Whether you are initiating a child custody case or are engaged in an existing child custody arrangement that is shifting to the involvement of two states, it is critical to understand the Florida and National Standards governing interstate child custody. With these unique cases, it is important to have experienced representation by an Orlando Child Custody Attorney. We are knowledgeable of the specific laws governing interstate custody and can assist you in understanding and protecting your specific rights in this process.
Within all child custody actions between Florida and a foreign state, the governing body of law is the Uniform Child Custody Jurisdiction Enforcement Act, or UCCJEA. The UCCJEA was drafted in 1997 and has been adopted by 49 states, Massachusetts being the final state who has yet to adopt this protocol. Although under the Constitution’s Full Faith and Credit Clause, courts are required to give full faith and credit to validly executed foreign judgments, the UCCJEA took it a step further and provided a national protocol for child custody determinations and when states must defer to the rulings of other states to provide for a cohesive formulation that focuses on fairness and the best interest of the child.
The UCCJEA will generally be the overarching law in cases where parents live in different states, or a child was relocated from their home state. The Act does not cover any other forms of child issues such as child support, only the custody and visitation rights with the child. It is important to distinguish between initial petitions regarding interstate child custody and modifications of existing child custody orders. Therefore, when an issue regarding interstate custody arises, the court will first determine if a valid custody agreement exists within their own state or in a foreign state. If there is no existing child custody order, and action is considered an initial petition for child custody determination between parents of separate states. The court must then follow the steps to determine proper jurisdiction of the child.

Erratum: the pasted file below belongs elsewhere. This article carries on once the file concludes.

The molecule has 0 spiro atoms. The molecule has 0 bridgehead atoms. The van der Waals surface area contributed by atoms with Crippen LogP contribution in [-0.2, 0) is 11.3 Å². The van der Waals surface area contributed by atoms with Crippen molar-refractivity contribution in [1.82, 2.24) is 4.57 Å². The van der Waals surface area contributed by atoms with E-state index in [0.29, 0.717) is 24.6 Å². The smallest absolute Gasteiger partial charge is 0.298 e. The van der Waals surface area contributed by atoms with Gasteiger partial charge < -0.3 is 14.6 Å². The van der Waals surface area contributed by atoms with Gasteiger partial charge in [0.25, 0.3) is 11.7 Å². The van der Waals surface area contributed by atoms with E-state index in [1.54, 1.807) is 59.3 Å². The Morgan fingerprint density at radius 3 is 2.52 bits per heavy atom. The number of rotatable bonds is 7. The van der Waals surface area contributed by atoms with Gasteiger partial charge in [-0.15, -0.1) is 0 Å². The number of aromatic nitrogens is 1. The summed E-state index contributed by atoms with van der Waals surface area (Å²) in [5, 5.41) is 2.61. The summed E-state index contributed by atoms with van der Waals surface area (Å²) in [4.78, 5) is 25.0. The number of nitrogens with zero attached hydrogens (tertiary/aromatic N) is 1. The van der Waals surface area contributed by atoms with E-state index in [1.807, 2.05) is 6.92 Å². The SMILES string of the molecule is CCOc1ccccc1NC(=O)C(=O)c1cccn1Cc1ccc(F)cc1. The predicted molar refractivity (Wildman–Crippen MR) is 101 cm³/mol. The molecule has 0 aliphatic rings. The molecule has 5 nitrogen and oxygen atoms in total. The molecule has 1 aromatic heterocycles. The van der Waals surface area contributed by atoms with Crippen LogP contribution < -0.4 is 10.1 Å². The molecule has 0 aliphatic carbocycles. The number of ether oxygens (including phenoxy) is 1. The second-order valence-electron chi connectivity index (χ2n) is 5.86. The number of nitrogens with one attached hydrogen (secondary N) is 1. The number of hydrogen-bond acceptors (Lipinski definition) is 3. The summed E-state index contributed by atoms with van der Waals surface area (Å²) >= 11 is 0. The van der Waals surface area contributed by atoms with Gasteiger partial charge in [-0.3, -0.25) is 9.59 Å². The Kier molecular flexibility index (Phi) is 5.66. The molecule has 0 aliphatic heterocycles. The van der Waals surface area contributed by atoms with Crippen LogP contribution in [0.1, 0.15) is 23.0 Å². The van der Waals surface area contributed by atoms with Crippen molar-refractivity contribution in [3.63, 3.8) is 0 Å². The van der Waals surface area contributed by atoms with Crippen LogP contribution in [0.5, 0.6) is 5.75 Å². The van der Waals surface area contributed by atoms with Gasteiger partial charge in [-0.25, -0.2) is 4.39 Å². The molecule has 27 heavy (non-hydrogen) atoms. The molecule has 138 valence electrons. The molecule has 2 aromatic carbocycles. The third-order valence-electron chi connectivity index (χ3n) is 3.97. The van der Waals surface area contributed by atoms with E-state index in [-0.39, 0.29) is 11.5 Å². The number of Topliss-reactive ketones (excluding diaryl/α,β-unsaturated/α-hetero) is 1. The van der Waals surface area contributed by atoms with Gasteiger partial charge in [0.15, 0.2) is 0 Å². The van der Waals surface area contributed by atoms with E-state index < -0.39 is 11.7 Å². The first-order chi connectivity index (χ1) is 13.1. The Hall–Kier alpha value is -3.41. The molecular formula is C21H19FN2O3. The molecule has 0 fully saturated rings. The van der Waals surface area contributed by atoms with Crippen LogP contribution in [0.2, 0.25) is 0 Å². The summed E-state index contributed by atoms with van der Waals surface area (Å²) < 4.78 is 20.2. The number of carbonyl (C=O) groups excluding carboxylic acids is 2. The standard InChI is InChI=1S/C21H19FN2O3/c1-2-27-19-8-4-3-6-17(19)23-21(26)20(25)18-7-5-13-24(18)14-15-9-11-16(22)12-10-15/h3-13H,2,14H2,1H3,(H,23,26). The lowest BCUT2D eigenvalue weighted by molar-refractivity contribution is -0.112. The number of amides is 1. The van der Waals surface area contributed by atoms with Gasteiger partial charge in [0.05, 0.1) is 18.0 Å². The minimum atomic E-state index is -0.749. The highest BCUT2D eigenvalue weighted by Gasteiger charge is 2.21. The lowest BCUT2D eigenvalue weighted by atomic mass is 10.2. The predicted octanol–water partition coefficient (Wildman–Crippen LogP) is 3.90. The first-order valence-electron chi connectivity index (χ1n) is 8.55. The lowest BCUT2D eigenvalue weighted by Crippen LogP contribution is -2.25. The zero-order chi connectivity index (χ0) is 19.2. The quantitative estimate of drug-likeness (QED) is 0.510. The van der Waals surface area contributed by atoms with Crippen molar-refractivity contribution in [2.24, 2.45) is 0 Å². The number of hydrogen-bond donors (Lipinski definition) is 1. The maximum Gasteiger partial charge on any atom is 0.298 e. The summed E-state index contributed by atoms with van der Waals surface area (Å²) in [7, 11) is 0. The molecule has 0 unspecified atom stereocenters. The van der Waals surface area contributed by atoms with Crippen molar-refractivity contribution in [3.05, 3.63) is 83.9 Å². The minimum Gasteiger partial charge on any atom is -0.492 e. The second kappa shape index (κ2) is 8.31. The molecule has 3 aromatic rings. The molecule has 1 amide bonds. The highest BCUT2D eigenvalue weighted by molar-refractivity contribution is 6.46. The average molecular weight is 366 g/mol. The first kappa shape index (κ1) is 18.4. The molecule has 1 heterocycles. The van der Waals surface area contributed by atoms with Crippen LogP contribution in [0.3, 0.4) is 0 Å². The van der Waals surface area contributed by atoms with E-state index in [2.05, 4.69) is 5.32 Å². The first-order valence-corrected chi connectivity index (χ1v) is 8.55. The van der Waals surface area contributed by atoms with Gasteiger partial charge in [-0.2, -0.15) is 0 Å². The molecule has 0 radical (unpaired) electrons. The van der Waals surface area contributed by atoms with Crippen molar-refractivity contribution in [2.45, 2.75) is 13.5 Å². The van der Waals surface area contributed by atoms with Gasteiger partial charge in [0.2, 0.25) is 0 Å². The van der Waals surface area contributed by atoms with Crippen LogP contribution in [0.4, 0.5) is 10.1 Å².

The highest level of authority resides with the child’s home state. Home state is defined as the state in which the child has resided with a parent for 6 consecutive months immediately prior to filing the action and the child is present in the state or a parent is still present in the state. If no state can meet this 6 month threshold, the court will then look to the connection between a child, and the state to determine proper jurisdiction. This connection must be significant, entailing the education, social, familial, and health care resources the child has developed within the state. Finally, if a foreign state does meet the home state requirement but declines jurisdiction and names Florida as a more appropriate forum, Florida may make an initial child custody determination. After an initial custody order is made, that state retains exclusive and continuing jurisdiction over the case. Therefore, proving Florida has proper jurisdiction over your initial petition for a child custody order is crucial, as they will retain their jurisdiction continuously.
Interstate child custody can become a difficult battle to overcome and fully understand. Therefore, it is imperative you employ a knowledgeable Orlando Child Custody Attorney. They will be able to describe in detail the process before you and the necessary evidence and statutes to adhere by. Seek counsel that is going to provide you with prudent and aggressive representation for you and your child.
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